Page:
Insurance and an Emergency Fund are “Essential Goals” because without them, you can lose everything else, including the goal you’re working towards. If you don’t have these Essential Goals covered, they should be your first goals.
The main types of insurance most people need are: Medical insurance, disability insurance, life insurance, vehicle insurance, and homeowner’s or renter’s insurance. Before you get insurance, learn about it and comparison shop for the best coverage for your needs at the best price. When talking to insurance professionals, find out about their training and experience. It’s best to deal with someone who is not tied to only one insurance company’s products. Hummingbird’s Learning Center has more information to help you.
There are some things to avoid in the insurance area. Avoid life insurance on your children unless you depend on them for financial support. The purpose of life insurance is to replace the income of the insured. Avoid “credit life insurance” or mortgage life insurance because these types of insurance are more costly than regular life insurance and they protect your creditors more than they protect your family.
Ideally, an emergency fund is money equal to 3 to 6 months worth of your expenses. The emergency fund differs from retirement because the emergency fund should be in an account you can get to quickly, without red tape or penalties. An “emergency” will strike 75% of all people in any given 10-year period. Emergencies include job loss, health problems, major home or vehicle repairs, etc. One of these things will happen to all of us eventually. The emergency fund lets you be prepared so that it will not truly be an “emergency!” With patience and persistence, little by little, everyone can save an emergency fund. Remember: there is no amount “too little” to save!
As a nation, we are saving too little and spending too much. Most people spend an average of 18 years in retirement and Social Security alone will not make anyone’s retirement dreams come true. If you are not saving for retirement, what is more important to you today than your financial well being in your old age? If you are saving, how can you save more? Health care costs are going up at a much higher rate than inflation and insurance does not cover everything. Less is more: spending less means you can save more. Automate to accumulate: If you can have money automatically put into a retirement plan or savings account, it will really help you save. There is no amount “too little” to save. Any amount makes a difference.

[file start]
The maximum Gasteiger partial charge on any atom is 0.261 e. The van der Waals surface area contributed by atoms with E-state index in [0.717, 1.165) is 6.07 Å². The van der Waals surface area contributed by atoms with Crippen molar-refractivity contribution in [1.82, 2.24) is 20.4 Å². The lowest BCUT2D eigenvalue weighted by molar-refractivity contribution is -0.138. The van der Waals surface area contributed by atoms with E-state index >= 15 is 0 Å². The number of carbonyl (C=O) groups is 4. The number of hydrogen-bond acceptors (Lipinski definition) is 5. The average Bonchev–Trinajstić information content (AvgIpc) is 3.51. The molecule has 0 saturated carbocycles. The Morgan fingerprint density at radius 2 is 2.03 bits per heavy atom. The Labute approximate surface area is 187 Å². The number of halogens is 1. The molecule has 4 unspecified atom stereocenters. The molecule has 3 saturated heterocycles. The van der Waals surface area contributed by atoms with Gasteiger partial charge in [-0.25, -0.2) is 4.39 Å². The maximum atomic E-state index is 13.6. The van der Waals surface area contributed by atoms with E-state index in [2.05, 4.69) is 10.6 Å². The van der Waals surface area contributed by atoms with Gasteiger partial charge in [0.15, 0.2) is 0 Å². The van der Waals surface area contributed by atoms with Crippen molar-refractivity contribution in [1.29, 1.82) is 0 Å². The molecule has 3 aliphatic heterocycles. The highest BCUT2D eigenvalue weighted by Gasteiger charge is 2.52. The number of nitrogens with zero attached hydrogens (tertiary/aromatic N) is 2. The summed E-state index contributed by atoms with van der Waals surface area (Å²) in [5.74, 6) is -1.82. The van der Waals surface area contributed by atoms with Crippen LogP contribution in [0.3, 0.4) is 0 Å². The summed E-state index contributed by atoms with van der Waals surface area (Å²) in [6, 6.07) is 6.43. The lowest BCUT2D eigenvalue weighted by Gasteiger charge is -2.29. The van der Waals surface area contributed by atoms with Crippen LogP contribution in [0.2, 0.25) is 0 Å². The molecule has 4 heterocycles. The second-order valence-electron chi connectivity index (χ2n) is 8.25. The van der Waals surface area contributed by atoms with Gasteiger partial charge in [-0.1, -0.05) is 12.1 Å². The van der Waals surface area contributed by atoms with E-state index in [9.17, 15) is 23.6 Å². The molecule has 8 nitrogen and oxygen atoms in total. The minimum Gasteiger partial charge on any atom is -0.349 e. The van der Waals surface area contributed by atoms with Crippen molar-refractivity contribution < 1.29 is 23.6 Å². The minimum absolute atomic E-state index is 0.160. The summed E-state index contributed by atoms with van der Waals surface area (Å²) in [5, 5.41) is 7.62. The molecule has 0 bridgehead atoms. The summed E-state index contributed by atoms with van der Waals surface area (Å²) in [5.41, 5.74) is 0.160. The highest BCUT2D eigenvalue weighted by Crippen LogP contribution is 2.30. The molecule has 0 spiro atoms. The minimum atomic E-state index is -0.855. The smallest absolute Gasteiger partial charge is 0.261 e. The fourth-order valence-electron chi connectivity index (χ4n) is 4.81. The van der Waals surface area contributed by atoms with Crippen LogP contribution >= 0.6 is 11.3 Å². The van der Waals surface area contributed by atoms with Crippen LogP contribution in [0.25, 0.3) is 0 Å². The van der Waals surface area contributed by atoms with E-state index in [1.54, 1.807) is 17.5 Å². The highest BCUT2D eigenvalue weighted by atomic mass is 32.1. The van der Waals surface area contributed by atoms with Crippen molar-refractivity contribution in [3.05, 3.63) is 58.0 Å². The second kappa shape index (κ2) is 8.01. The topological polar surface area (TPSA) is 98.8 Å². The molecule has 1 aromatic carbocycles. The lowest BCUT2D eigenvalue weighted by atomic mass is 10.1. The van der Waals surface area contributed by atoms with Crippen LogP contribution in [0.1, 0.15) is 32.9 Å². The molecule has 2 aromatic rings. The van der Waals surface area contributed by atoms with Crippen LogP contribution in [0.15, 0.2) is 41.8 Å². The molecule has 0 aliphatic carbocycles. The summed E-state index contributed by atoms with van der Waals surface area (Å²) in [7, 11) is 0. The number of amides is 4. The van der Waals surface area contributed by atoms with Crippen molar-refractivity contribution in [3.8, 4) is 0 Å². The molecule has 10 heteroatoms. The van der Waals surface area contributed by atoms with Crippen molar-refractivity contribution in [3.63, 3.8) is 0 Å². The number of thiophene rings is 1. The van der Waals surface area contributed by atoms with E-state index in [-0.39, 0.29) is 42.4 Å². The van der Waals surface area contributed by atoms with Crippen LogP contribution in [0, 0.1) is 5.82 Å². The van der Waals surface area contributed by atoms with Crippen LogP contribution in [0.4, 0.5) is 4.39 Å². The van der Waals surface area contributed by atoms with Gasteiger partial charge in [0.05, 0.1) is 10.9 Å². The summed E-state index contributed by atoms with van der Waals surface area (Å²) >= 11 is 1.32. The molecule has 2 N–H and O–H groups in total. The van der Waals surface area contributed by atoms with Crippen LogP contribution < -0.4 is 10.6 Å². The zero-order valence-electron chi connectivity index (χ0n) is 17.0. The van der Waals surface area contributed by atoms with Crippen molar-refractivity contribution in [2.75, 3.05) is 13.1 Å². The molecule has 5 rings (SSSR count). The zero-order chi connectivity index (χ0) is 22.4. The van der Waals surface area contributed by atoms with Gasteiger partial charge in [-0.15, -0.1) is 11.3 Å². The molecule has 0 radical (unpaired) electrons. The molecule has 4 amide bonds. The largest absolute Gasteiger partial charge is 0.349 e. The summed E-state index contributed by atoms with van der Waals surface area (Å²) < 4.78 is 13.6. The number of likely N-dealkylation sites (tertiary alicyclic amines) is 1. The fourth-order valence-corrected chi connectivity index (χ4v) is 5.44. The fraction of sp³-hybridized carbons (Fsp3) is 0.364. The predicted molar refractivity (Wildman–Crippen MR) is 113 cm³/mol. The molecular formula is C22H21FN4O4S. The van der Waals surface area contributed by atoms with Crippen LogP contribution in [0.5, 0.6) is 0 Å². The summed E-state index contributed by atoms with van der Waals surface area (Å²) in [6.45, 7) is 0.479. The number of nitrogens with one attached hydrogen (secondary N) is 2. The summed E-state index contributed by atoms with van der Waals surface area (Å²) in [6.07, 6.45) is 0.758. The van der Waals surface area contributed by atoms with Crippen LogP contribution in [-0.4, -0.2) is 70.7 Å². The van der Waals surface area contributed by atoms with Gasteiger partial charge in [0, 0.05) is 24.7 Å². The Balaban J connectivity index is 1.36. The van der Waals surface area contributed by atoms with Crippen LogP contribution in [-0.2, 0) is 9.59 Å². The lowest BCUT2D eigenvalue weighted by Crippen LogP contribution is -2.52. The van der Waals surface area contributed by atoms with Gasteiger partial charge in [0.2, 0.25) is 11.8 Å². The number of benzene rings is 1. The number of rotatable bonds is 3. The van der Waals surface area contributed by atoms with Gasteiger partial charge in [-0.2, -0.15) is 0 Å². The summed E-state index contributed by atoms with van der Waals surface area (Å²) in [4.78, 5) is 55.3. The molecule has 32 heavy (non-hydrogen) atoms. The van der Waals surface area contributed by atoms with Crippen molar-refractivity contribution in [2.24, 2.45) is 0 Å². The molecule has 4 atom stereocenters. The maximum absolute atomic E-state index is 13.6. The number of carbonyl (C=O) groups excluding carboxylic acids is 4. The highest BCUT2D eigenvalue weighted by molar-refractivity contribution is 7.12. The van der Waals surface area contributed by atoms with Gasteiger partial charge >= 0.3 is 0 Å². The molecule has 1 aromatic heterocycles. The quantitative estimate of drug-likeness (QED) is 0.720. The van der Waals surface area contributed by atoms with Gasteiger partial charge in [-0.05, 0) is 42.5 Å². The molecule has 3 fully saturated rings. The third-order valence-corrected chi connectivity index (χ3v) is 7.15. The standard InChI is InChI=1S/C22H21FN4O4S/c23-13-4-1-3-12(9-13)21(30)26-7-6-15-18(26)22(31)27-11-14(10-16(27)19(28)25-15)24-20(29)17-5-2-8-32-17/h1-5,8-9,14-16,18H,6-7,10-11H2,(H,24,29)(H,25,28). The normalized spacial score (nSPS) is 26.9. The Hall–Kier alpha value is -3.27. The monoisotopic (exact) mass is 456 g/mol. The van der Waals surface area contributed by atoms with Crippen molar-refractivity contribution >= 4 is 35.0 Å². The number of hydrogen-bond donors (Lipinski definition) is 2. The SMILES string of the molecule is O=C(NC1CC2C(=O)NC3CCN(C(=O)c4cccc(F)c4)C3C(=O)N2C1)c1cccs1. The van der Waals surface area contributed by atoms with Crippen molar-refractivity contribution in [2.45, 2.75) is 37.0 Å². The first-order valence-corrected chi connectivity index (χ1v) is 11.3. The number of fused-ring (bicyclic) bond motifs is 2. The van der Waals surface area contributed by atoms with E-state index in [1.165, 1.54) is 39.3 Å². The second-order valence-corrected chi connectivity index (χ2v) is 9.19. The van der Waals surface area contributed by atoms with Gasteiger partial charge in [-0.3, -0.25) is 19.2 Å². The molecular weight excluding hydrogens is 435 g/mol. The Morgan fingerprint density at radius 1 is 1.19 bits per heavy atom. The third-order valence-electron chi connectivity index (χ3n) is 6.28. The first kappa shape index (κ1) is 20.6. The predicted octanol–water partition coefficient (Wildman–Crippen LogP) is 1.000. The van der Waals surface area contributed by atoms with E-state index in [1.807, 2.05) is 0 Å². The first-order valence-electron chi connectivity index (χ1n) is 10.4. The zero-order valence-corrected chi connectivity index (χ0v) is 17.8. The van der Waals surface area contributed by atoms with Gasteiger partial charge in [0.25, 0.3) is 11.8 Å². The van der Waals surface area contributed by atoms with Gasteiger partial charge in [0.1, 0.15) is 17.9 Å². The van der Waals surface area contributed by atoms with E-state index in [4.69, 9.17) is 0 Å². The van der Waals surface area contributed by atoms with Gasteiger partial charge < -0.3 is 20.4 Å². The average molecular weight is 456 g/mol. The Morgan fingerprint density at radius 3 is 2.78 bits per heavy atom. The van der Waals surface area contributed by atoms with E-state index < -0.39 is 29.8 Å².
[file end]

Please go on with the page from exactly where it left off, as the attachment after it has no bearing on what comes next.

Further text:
Unit 3- Creating a Spending Plan
- It’s not a budget, it’s a spending plan!
The word “budget” makes most of us think of feeling controlled, or deprived and denied things we want—negative feelings. To empower yourself and think positively, instead of using the word “budget,” call it your “spending plan.” A good spending plan isn’t to control you but instead to give you power! Power to choose how you spend your money to get what you want most, to achieve your personal financial goals!
- Gross Income and Net Income.
Gross income is the total amount you earn, before any deductions for taxes, insurance or other items. Net income is the amount that you actually get—the amount that slips through the “net” of deductions. Similarly, if you’re self-employed, or have a business, your net income is what’s left after all the business expenses are paid. Net income is used for your spending plan.
- Fixed, Variable and Periodic Expenses.
Fixed expenses are the same in amount and frequency. Examples are rent or a car payment. Variable expenses are those that vary in amount and/or frequency. Examples of variable expenses are utilities, groceries and clothing. Periodic expenses are those that most people think of as “emergency” expenses because they don’t occur at regular intervals—things like home repairs, vehicle repairs and unanticipated medical or dental bills. These expenses won’t be “emergencies” if you anticipate them and save for them.